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Suddenly the power doesn't come on. We've checked batteries and made sure all wires are connected but it still won't come on. It's like it's "burned out". What should I do?

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Disconnect your wii and leave it alone for some time then reconnect it if it still doesn't work then try this process again till it dose work

Posted on Aug 02, 2010

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My 95 sierra dies and won't start. no lights on dash then suddenly lights come on and truck will start. please help.


first check the connections at the battery. make sure there is no corrosion between the cable end and the battery.

When you say it wont start can you hear the starter cranking the engine over or is the vehicle completely dead?

If its completely dead I would check for power to the ignition switch. if there is power than I would check for power out of the switch. If there is no power than possible the ignition switch is failing.

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Surface Element Switch If the surface element won't work, and there is another element of the same size on the stove, try switching the elements. If it still won't work, the surface element switch is probably defective. The surface element switch can't be tested or repaired, it will have to be replaced.

Surface Element Board If a surface element won't work the surface element board might be defective. Each burner is switched on and off with the help of a relay on the surface element board. If one or more relays has failed the surface element won't work. If two or more burners fail at the same time, this is likely the problem. If only one surface element won't work and the element itself checks out to be good, the surface element board might be defective.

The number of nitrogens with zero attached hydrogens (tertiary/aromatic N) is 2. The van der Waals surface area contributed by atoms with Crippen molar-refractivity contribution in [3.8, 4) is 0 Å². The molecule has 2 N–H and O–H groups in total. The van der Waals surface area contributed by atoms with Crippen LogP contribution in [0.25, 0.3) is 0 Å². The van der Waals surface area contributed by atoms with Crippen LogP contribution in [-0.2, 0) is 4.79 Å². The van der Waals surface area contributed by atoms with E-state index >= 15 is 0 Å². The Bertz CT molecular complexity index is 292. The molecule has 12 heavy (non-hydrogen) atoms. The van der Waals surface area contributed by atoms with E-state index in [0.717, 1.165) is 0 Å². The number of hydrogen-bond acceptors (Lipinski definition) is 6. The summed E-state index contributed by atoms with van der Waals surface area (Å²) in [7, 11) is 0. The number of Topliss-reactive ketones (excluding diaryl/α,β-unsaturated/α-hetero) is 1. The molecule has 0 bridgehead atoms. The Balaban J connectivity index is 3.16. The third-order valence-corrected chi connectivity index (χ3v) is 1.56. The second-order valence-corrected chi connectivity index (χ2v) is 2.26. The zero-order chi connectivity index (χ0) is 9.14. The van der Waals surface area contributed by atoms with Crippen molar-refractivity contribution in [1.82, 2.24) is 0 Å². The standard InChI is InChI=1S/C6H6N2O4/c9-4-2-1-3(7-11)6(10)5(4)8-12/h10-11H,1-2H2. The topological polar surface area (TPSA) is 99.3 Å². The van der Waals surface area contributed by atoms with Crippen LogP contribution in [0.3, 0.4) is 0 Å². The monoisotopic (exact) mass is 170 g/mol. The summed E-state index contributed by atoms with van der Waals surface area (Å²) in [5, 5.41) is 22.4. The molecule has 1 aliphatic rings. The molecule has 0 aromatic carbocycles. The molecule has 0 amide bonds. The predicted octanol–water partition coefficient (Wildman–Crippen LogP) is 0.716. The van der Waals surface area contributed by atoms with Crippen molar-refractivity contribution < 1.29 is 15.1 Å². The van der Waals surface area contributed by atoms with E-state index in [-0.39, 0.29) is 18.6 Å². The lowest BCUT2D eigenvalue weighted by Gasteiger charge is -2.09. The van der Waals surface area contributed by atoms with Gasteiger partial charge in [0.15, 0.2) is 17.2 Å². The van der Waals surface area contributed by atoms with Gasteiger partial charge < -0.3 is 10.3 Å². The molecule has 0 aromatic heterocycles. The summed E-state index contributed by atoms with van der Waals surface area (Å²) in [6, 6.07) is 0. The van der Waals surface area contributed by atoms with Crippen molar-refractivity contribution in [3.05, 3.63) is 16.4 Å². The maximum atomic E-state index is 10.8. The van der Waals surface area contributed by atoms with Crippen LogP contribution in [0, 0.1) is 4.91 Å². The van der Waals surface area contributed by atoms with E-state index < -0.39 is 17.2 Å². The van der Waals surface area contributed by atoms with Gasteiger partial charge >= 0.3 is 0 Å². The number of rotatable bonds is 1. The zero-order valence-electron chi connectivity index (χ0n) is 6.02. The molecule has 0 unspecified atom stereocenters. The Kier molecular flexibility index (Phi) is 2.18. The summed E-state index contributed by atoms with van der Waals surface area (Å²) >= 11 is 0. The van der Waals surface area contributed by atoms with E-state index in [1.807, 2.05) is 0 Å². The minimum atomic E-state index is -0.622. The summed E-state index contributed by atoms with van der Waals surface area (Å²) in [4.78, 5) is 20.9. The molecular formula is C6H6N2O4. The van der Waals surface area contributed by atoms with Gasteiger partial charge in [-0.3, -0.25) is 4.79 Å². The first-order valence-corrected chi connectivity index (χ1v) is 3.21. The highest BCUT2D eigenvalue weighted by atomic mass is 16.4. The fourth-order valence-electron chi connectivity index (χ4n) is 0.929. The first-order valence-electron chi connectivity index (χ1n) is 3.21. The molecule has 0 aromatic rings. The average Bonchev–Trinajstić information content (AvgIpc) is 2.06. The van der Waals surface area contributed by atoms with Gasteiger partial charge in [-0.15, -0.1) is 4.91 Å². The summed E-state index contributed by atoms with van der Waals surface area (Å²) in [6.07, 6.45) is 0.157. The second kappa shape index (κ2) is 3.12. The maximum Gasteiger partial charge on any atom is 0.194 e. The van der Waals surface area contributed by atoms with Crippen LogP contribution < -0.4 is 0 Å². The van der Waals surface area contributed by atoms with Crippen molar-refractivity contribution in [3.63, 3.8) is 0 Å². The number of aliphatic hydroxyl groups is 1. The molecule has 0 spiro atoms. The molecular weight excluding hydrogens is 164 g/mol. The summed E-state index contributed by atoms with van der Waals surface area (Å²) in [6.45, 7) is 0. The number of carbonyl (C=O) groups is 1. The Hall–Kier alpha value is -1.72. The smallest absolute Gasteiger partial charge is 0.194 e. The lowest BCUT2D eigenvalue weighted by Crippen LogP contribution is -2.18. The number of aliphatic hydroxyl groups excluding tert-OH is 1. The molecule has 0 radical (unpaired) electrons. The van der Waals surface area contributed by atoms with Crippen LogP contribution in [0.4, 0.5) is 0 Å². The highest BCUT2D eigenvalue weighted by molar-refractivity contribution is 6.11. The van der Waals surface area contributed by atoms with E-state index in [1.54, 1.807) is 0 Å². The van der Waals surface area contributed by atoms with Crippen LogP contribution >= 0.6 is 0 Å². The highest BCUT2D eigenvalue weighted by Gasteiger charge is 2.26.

Coil Surface Element If the surface element won't work, the coil surface element might be burned out. Most coil surface elements can be pulled out of their socket and checked with an Ohm meter for continuity. If the surface element won't work, check to see if there is any visible damage to the coils. Also, check to be sure the element is pushed all the way into the socket.

Radiant Surface Element The most common cause when the surface element won't work is the radiant surface element itself. The radiant surface element - or heating element - can burn out similar to a light bulb. If the surface element won't work and it doesn't have continuity, it will need to be replaced. The radiant surface element is not repairable.

Solid Surface Element If the surface element won't work, and the stove has the solid surface element type of heat, it's likely that the solid surface element itself has burned out. The solid surface element works very similarly to other surface elements - inside there is a heating element that glows when electricity is applied to it. As it gets hotter, the heat is transferred to the solid surface element

Terminal Block If a surface element won't work, there may be a problem at the terminal block. The appliance has a power cord which is attached to a terminal block. Over time, the connections at the terminal block can fail and burn open. When this happens, normally all of the surface elements won't work. The solution is to replace any burned wires and replace the terminal block.